In 2018, 66% of Missouri voters signed off on putting a medical marijuana program into the state’s Constitution (Getty Images).
A bipartisan group of lawmakers and activists are calling for Missouri Gov. Mike Parson to include marijuana legalization on the agenda of the legislature’s upcoming special session.
The group also announced the launch of a campaign aimed at defeating a marijuana legalization constitutional amendment set to appear on the November ballot.
The legislature is set to return to the Capitol Sept. 14 to debate a $700 million tax cut plan laid out by the governor.
“Rather than settle for an ill-suited and monopolistic program shoehorned into our (state) constitution, the Missouri General Assembly has an unique opportunity to consider legislation that would legalize cannabis in a truly free market fashion,” said state Rep. Tony Lovasco, R-O’Fallon.
At issue is disagreement between advocates for marijuana legalization over how to best implement the policy in Missouri.
A bill to legalize recreational marijuana stalled earlier this year in the Missouri House after intense lobbying pressure from the medical marijuana industry. Instead, the industry backed an initiative petition campaign to put its preferred version of legalization on the November ballot.
Parson, who has in the past received massive campaign support from the medical marijuana industry, has publicly decried the legalization amendment, which will appear on the ballot as Amendment 3. The governor called it a “disaster” that will mostly benefit “corporations behind marijuana.”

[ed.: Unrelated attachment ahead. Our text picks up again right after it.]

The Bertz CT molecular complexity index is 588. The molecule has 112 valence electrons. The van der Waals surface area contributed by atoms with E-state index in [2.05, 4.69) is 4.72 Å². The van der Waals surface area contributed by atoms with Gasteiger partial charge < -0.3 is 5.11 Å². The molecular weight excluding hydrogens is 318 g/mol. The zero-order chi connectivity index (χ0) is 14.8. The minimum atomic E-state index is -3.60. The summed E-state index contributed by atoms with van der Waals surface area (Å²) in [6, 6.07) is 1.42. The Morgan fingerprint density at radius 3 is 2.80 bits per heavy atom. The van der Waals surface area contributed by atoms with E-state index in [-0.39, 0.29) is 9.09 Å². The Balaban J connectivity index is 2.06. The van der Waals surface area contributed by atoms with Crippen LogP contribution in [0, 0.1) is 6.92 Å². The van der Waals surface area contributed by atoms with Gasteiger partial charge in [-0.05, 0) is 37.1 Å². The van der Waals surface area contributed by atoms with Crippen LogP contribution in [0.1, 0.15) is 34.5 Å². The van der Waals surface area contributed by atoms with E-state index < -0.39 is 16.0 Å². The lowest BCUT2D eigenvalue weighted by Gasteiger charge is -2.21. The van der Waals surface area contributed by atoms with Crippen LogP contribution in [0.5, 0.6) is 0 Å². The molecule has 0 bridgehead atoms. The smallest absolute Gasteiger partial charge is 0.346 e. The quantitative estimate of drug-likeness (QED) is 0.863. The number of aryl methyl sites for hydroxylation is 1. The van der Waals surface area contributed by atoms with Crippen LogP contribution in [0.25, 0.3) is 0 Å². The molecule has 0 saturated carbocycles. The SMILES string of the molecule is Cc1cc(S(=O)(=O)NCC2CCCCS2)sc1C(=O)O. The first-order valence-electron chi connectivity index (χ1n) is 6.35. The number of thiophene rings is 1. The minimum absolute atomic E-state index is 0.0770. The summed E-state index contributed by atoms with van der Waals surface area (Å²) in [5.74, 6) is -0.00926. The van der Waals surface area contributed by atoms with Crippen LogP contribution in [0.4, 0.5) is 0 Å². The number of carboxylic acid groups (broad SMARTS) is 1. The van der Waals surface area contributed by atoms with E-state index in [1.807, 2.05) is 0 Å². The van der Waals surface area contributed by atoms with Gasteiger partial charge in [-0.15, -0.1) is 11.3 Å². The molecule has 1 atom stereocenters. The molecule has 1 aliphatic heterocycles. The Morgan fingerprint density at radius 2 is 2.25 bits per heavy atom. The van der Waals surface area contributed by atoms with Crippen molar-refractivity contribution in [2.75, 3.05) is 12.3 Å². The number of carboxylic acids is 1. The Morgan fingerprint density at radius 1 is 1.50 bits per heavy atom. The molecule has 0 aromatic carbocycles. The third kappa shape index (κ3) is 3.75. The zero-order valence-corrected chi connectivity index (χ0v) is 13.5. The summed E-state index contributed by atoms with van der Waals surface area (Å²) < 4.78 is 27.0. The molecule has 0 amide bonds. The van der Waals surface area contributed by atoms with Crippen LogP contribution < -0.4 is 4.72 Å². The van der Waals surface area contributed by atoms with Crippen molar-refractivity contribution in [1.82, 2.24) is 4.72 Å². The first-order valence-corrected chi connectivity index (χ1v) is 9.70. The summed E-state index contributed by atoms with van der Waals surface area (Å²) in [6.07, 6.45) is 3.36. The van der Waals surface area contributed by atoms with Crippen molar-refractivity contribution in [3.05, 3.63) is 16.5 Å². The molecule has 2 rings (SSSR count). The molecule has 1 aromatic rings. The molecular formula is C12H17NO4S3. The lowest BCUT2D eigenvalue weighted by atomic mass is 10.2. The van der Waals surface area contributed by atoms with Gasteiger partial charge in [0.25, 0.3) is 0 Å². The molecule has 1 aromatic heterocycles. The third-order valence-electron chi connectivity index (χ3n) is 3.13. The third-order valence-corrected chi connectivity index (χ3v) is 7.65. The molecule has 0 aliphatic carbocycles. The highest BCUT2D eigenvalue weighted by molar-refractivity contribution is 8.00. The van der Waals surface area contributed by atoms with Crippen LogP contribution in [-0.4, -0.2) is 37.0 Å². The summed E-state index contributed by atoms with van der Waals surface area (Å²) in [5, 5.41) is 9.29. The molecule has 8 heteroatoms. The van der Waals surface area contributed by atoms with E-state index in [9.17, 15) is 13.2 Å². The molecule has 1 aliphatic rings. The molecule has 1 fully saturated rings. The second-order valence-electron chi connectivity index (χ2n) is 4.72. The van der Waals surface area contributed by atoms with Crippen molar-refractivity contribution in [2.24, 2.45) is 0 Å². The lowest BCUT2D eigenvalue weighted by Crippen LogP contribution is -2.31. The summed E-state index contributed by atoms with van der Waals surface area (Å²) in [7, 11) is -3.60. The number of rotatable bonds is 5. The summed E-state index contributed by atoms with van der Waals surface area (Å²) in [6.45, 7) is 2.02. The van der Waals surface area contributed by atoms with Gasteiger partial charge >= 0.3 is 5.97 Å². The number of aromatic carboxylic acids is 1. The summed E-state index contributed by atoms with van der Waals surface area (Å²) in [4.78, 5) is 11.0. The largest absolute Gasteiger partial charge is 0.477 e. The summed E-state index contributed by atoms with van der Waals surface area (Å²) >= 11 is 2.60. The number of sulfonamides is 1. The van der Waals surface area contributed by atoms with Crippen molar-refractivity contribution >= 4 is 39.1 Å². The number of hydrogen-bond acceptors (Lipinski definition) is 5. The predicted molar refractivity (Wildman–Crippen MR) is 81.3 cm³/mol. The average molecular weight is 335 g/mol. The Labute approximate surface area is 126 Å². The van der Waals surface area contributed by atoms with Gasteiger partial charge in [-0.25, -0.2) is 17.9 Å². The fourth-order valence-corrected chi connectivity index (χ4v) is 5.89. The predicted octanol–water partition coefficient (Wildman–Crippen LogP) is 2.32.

In calling for the governor to include the issue in the special session, opponents of the marijuana amendment echoed those complaints.
Top amongst their concerns is the fact that it would allow the state to continue to cap licenses to grow or sell marijuana and would give current medical marijuana businesses first dibs on the more lucrative recreational licenses.
State Rep. Wiley Price, D-St. Louis, said the proposal would “corner the market for those already in position and continue a long tradition of predatory behavior on minority and poor communities.”
The proposal would also enshrine certain marijuana-related penalties in the state constitution, which could then only be changed through another statewide vote.
“We oppose any effort to put criminal or civil penalties for marijuana in the Missouri Constitution,” said Jeremy Cady, director of Americans for Prosperity Missouri. “The General Assembly should act to end marijuana prohibition and do so in a manner that adheres to free market principles.”
John Payne, campaign manager for Legal Missouri 2022, which is backing Amendment 3, criticized the Missouri lobbyist who is helping organize opposition to the amendment, Eapen Thampy. He said if voters approve Amendment 3, it would “ruin (Thampy’s) business model of lobbying for failed marijuana legalization efforts year after year.”
“In November, we will become the 20th state to legalize, tax and regulate marijuana and the first state to vote for automatic expungement of past, non-violent marijuana offenses,” Payne said. “Amendment 3 will allow law enforcement to focus on serious and violent crime, while bringing millions in new revenues to Missourians.”
The governor’s office could not be immediately reached for comment on the request to expand the special session agenda.
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